Continue reading As Murder Trial Delayed a Third Time, Auburn Police Officer Who Shot Jesse Sarey Still Employed and Receiving $100K Salary
by Erica C. Barnett
(This article was originally published on PubliCola and has been reprinted under an agreement)
Several cities in South King County, including Renton, Tukwila, Auburn, and Kent, are poised to adopt a local 0.1-cent sales tax for affordable housing, using authority the state legislature granted to city and county councils earlier this year. If the taxes pass, they would effectively supplant those cities’ contribution to a countywide sales tax proposed by King County Executive Dow Constantine, which would pay for permanent supportive housing for chronically homeless people in all parts of the county. Renton and Tukwila will consider their local taxes on Monday; the other cities are reportedly deciding whether and when to propose local taxes of their own.
Continue reading Suburban Cities Craft Local Plans that Would Supplant County Executive’s Homeless Housing Tax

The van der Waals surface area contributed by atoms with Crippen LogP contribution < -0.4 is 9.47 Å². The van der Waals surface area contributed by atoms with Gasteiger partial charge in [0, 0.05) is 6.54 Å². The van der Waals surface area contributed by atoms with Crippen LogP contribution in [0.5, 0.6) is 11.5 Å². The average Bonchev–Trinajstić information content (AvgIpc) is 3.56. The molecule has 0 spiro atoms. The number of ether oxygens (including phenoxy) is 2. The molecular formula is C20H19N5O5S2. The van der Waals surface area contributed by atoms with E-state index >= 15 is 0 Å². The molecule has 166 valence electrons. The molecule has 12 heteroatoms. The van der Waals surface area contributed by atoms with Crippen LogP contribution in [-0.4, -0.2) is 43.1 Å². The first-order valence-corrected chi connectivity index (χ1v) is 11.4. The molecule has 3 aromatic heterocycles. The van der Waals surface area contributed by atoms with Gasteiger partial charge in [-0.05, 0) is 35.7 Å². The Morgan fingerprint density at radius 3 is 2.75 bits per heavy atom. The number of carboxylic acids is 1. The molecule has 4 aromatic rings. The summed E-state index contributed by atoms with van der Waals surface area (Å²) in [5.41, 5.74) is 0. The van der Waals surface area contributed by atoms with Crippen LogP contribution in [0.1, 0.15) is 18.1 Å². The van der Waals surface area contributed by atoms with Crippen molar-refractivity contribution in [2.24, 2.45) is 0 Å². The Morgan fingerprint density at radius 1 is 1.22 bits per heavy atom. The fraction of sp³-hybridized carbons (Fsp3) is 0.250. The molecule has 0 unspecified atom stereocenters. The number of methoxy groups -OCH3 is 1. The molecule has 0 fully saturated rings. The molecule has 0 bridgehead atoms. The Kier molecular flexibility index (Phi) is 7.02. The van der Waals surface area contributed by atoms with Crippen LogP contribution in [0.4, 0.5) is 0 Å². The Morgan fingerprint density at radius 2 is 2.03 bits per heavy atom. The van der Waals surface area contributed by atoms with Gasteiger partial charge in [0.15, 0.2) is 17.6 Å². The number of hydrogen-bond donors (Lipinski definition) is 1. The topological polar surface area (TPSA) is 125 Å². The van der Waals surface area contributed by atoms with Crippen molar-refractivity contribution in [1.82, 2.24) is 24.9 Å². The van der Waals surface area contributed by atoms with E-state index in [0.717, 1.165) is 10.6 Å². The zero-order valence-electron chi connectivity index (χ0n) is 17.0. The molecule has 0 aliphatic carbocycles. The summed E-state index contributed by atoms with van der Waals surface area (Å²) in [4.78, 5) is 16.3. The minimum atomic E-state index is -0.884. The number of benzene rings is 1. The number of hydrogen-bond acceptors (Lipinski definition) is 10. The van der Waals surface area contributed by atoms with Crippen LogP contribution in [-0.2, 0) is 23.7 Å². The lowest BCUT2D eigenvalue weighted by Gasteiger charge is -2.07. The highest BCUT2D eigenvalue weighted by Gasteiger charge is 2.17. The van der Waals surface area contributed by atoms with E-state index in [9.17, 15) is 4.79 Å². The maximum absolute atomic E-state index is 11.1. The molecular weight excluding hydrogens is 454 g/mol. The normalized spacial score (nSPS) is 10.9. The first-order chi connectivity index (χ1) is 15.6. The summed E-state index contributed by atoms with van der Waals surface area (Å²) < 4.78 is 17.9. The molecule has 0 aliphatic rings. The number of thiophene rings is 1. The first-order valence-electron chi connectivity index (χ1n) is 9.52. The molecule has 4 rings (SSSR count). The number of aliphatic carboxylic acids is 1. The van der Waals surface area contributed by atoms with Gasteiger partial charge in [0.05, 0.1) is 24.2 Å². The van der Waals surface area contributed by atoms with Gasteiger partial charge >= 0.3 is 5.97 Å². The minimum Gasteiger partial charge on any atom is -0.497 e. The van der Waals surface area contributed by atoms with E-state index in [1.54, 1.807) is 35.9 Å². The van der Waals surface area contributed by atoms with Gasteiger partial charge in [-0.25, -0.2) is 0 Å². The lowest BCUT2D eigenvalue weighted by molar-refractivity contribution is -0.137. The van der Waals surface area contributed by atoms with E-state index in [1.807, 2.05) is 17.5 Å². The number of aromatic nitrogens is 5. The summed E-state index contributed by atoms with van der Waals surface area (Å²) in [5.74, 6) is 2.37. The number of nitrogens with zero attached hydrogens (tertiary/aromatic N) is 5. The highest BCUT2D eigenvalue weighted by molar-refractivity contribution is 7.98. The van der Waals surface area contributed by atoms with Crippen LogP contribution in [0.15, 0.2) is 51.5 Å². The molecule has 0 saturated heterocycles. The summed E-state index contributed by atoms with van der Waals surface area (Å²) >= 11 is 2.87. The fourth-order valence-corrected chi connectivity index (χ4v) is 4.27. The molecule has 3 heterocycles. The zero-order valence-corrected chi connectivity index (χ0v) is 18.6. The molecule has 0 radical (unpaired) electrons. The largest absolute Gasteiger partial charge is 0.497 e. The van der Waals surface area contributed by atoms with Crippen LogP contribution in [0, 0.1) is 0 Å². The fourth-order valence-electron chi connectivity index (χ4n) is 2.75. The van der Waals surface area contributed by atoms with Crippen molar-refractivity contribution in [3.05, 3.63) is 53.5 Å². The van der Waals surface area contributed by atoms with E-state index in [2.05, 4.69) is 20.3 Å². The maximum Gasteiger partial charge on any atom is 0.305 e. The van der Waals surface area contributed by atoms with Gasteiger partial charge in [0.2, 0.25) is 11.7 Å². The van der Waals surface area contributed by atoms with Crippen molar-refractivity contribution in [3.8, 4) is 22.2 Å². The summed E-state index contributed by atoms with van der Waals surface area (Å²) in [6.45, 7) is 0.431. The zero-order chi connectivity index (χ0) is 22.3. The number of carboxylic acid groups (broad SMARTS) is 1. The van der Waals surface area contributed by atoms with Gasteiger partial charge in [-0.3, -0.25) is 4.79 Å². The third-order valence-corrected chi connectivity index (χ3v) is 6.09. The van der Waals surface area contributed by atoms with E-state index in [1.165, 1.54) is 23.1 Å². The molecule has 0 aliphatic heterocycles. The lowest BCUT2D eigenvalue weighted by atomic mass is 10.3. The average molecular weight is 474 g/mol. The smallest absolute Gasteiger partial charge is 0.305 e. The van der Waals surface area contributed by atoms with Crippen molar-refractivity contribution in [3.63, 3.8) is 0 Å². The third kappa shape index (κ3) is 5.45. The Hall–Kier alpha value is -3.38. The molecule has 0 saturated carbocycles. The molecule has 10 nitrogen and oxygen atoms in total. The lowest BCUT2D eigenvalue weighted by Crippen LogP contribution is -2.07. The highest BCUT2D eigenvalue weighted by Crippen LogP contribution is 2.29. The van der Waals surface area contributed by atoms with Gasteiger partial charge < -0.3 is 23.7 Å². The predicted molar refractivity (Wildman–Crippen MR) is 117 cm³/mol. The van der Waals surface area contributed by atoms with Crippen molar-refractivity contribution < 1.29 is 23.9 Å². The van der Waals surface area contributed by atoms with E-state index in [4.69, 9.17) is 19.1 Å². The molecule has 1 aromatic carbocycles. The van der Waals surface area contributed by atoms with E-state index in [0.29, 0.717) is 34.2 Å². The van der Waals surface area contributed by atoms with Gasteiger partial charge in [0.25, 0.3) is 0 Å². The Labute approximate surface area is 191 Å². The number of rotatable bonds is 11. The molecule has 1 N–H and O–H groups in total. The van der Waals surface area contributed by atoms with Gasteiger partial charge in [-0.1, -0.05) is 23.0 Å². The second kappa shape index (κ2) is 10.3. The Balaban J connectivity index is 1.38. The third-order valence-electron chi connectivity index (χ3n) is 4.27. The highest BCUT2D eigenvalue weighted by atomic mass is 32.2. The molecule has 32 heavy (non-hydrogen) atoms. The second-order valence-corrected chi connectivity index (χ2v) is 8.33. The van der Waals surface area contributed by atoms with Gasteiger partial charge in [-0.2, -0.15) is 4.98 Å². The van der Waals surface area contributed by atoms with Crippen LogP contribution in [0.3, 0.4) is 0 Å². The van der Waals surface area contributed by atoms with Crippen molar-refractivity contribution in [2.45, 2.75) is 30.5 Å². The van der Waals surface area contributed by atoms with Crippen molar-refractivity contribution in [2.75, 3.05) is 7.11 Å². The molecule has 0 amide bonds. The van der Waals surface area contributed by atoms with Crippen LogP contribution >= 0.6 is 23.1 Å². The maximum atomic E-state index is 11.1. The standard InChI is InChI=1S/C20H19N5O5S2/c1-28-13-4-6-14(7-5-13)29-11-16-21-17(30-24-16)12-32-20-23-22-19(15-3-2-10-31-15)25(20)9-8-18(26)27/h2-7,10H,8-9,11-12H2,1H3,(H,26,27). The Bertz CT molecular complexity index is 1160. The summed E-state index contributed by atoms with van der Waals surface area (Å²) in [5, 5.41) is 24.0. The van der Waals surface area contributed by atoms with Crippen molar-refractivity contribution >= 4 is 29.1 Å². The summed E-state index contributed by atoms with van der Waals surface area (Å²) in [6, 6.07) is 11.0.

by Carolyn Bick
Public Health – Seattle & King County (PHSKC) will be opening two new, free, drive-up novel coronavirus testing sites in Auburn and Renton, Public Health Director Patty Hayes announced at a briefing on Aug. 31. The new sites will bring the county’s overall testing capacity up by about 1,500 tests per day, Hayes said.
Continue reading Two New, Free COVID-19 Testing Sites to Open in Auburn and Renton
by Carolyn Bick
It’s sunny, and beginning to get warm on an afternoon in early May, when people start to line up outside the White Center Food Bank. Clad in masks, they patiently wait an adequate distance from each other to choose food the National Guard is helping food bank workers distribute.
This outdoor model is the latest iteration of food service the food bank has tried, Associate Executive Director Carmen Smith said. So far, it’s also the most successful, she said. Usually, the food bank operates in a grocery store model, which allows patrons the freedom to choose their own items, and mitigate the stigma associated with needing to use a food bank. But once the novel coronavirus pandemic hit the state, Smith and her fellow food bank employees found that the inside of the food bank was just too small to allow for safe social distancing practices. Having volunteers shop for the patrons’ food was also a no-go, because it’s just too hard to shop for someone else, Smith said.
Continue reading South King County Food Banks Face Severe Shortages — And There’s No End in Sight